Men’s Yoga Myths

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Lots of men have figured out that yoga can be a great addition to their workout regimen, while others are still intimidated by common misconceptions. Gentlemen, don’t miss out – read this before you rule out hitting the mat!

Myth: Yoga isn’t an effective workout.

Truth: Yoga is an amazing workout! Don’t be fooled into thinking you need a ton of gym equipment to get your money’s worth. As Men’s Fitness explains,
“Yoga uses the weight of your own body to build mass and strength. Think about how many clunky free-weights it takes to bench press your bodyweight (150–200 lbs.). Yoga allows you to get the same muscle-building benefits by performing long, extended pushups, squats, and leg lifts. The results are well-worked muscle groups, which get stronger with each class.”

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Many professional athletes include yoga in their workout regime, too. According to Danny Poole, a Denver teacher who worked with several of the Denver Broncos, “Athletes with big muscles take a regular yoga class and it kicks their butt.” But he says that those who stuck with the practice enjoyed a much lower rate of sports-related injuries.

Myth: All yoga classes are created equal.

Truth: You can choose a class that works for you. If you’re looking to round out your workout with extra cardio, seek out a class that has “Vinyasa,” “Flow,” or “Power” in the title. If you’d like some extra quality time with your significant other or your children, Yoga Innovations also offers yoga classes designed specifically for families and for couples.

Myth: You need to be flexible to do yoga.

Truth: Many men avoid practicing yoga because they’re not flexible, but that’s like saying you don’t want to work out because you’re out of shape! Yoga is all about finding the right pace for you, and students are more than welcome to rest in Child’s Pose if a pose is too strenuous. Trust me, there’s no need to be self-conscious – the other students are way too absorbed in their own practice to notice yours!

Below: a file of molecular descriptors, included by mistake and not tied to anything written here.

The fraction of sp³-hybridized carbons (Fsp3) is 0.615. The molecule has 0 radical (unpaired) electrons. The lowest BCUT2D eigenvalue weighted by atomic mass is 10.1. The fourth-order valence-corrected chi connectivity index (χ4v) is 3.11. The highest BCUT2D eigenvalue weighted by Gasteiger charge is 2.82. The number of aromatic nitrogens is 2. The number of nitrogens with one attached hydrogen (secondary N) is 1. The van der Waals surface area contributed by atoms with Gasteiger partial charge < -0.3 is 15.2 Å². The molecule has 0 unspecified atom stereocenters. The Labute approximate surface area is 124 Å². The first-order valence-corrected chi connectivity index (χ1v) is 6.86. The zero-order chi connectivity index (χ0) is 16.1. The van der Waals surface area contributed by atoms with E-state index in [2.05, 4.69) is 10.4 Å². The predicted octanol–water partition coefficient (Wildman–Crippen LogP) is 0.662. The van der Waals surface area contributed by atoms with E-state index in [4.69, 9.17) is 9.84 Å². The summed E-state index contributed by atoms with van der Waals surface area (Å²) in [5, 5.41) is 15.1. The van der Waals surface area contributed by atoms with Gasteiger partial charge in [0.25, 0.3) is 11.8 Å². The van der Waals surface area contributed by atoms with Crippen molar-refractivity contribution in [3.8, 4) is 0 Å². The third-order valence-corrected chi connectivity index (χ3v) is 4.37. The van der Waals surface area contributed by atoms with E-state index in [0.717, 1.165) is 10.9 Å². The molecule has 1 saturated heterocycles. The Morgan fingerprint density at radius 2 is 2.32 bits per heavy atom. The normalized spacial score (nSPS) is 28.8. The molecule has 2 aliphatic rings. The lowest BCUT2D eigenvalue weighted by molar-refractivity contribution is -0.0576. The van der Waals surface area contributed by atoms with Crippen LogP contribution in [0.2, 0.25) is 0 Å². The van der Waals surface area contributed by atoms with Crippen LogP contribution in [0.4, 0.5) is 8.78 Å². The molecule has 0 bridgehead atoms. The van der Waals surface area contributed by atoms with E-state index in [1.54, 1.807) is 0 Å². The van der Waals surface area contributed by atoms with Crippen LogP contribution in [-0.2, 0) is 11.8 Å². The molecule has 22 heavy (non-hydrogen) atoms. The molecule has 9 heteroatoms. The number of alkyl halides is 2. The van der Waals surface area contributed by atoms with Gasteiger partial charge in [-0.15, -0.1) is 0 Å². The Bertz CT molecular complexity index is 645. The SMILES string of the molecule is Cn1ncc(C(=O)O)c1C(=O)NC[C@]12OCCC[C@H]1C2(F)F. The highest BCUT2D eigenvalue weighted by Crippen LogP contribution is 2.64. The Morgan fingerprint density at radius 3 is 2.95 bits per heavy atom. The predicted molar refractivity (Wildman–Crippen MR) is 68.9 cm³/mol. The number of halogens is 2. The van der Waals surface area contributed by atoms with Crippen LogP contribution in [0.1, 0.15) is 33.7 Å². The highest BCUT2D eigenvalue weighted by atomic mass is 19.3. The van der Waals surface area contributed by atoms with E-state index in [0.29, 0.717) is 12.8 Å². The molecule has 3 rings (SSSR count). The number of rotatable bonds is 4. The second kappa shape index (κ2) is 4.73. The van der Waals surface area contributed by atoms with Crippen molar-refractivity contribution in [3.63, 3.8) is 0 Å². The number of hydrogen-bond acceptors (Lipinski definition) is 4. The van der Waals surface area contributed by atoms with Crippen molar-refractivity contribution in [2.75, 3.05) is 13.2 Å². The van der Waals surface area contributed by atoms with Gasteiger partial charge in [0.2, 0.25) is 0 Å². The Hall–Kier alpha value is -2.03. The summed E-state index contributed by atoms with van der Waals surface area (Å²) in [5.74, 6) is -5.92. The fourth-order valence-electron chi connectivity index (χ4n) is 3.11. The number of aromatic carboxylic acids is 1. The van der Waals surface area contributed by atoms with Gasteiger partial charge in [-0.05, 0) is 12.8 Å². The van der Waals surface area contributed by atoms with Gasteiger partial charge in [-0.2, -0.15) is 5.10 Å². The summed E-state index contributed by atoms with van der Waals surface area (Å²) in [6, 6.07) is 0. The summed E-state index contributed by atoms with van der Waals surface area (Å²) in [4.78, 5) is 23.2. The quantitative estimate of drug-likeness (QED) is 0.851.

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Myth: Yoga involves lots of touchy-feely, New Age practices like chanting.

Truth: You don’t have to be a crunchy hippie to practice yoga! Typical yoga classes are about focusing on the pose at hand, and a good teacher won’t distract you with lots of extra fluff.

But there are several proven mental benefits that yoga students experience, such as increased concentration and decreased levels of stress, depression, anxiety and insomnia.

“If you want to be more James Bond than Charlie Sheen, get yourself on the mat,” says Sadie Nardini, host of Rock Your Yoga. “Yoga trains your mind to see the bigger picture and act from integrity instead of freaking out.”


Need more inspiration to get started? Check out Yoga Dudes!

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Claire Baer

I am the meat and potatoes, caffeine and chocolate kind of yogi. I like a good glass of wine as much as a good Om. Yoga has always played a significant role in supporting my athletic lifestyle. In college, I majored in business management with a focus on advertising and marketing. While working at an advertising agency in Boulder Colorado I learned a valuable lesson: “you must sell the truth of the product.” The truth of the matter was, there wasn’t anything I believed in enough to commit to selling. On top of a mountain, while skiing I confessed this dilemma to my husband. His response seemed so simple, so obvious “why don’t you own a yoga studio?” Finally, I had found a way to combine my two passions: business and yoga. The next natural step was to formally go through yoga teacher training. At Core Power Yoga in Denver Colorado I received my 200 hour certification in Power Flow and Bikram styles; in addition, to children's yoga and prenatal. Then, after teaching and living in PA, Dana Barone offered me the opportunity of a lifetime: to become the new owner of Yoga Innovations. In 2012, we celebrated the birth of our first daughter, as well as the new business venture. I look forward to continuing to build the yoga culture in the south hills and sharing the passion I have for the practice- and maybe a tip or two on the juggling act we call life.

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